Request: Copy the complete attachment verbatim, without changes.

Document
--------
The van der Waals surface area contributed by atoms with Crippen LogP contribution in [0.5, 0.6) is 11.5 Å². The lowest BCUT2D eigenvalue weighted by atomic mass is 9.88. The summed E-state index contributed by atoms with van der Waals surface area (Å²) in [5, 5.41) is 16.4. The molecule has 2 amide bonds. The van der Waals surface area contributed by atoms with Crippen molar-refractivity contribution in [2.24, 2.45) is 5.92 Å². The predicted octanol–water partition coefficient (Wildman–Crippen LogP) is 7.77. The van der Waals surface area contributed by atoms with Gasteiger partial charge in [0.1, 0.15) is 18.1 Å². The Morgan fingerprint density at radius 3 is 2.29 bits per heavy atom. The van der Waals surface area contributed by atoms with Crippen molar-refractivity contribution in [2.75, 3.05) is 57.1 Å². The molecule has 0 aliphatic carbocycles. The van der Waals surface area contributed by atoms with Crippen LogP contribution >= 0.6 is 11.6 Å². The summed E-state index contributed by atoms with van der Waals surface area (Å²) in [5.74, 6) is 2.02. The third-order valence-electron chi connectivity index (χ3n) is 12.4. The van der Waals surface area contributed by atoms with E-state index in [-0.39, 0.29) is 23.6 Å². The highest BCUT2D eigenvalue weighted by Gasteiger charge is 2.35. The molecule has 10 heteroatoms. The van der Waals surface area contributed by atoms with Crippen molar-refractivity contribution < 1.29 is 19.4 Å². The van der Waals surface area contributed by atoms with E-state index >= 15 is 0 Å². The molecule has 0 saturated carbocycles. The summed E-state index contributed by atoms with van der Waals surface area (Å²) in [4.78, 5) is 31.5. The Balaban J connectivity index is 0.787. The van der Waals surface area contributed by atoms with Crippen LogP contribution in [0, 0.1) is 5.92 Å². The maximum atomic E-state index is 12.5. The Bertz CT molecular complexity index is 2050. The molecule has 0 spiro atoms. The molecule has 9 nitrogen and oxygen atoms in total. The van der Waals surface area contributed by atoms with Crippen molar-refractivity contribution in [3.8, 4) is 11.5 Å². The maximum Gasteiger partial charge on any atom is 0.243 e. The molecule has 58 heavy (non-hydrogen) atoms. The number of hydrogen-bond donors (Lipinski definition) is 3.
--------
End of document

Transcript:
The van der Waals surface area contributed by atoms with Crippen LogP contribution in [0.5, 0.6) is 11.5 Å². The lowest BCUT2D eigenvalue weighted by atomic mass is 9.88. The summed E-state index contributed by atoms with van der Waals surface area (Å²) in [5, 5.41) is 16.4. The molecule has 2 amide bonds. The van der Waals surface area contributed by atoms with Crippen molar-refractivity contribution in [2.24, 2.45) is 5.92 Å². The predicted octanol–water partition coefficient (Wildman–Crippen LogP) is 7.77. The van der Waals surface area contributed by atoms with Gasteiger partial charge in [0.1, 0.15) is 18.1 Å². The Morgan fingerprint density at radius 3 is 2.29 bits per heavy atom. The van der Waals surface area contributed by atoms with Crippen molar-refractivity contribution in [2.75, 3.05) is 57.1 Å². The molecule has 0 aliphatic carbocycles. The van der Waals surface area contributed by atoms with Crippen LogP contribution >= 0.6 is 11.6 Å². The summed E-state index contributed by atoms with van der Waals surface area (Å²) in [5.74, 6) is 2.02. The third-order valence-electron chi connectivity index (χ3n) is 12.4. The van der Waals surface area contributed by atoms with E-state index in [-0.39, 0.29) is 23.6 Å². The highest BCUT2D eigenvalue weighted by Gasteiger charge is 2.35. The molecule has 10 heteroatoms. The van der Waals surface area contributed by atoms with Crippen molar-refractivity contribution < 1.29 is 19.4 Å². The van der Waals surface area contributed by atoms with E-state index >= 15 is 0 Å². The molecule has 0 saturated carbocycles. The summed E-state index contributed by atoms with van der Waals surface area (Å²) in [4.78, 5) is 31.5. The Balaban J connectivity index is 0.787. The van der Waals surface area contributed by atoms with Crippen LogP contribution in [0, 0.1) is 5.92 Å². The maximum atomic E-state index is 12.5. The Bertz CT molecular complexity index is 2050. The molecule has 0 spiro atoms. The molecule has 9 nitrogen and oxygen atoms in total. The van der Waals surface area contributed by atoms with Crippen molar-refractivity contribution in [3.8, 4) is 11.5 Å². The maximum Gasteiger partial charge on any atom is 0.243 e. The molecule has 58 heavy (non-hydrogen) atoms. The number of hydrogen-bond donors (Lipinski definition) is 3.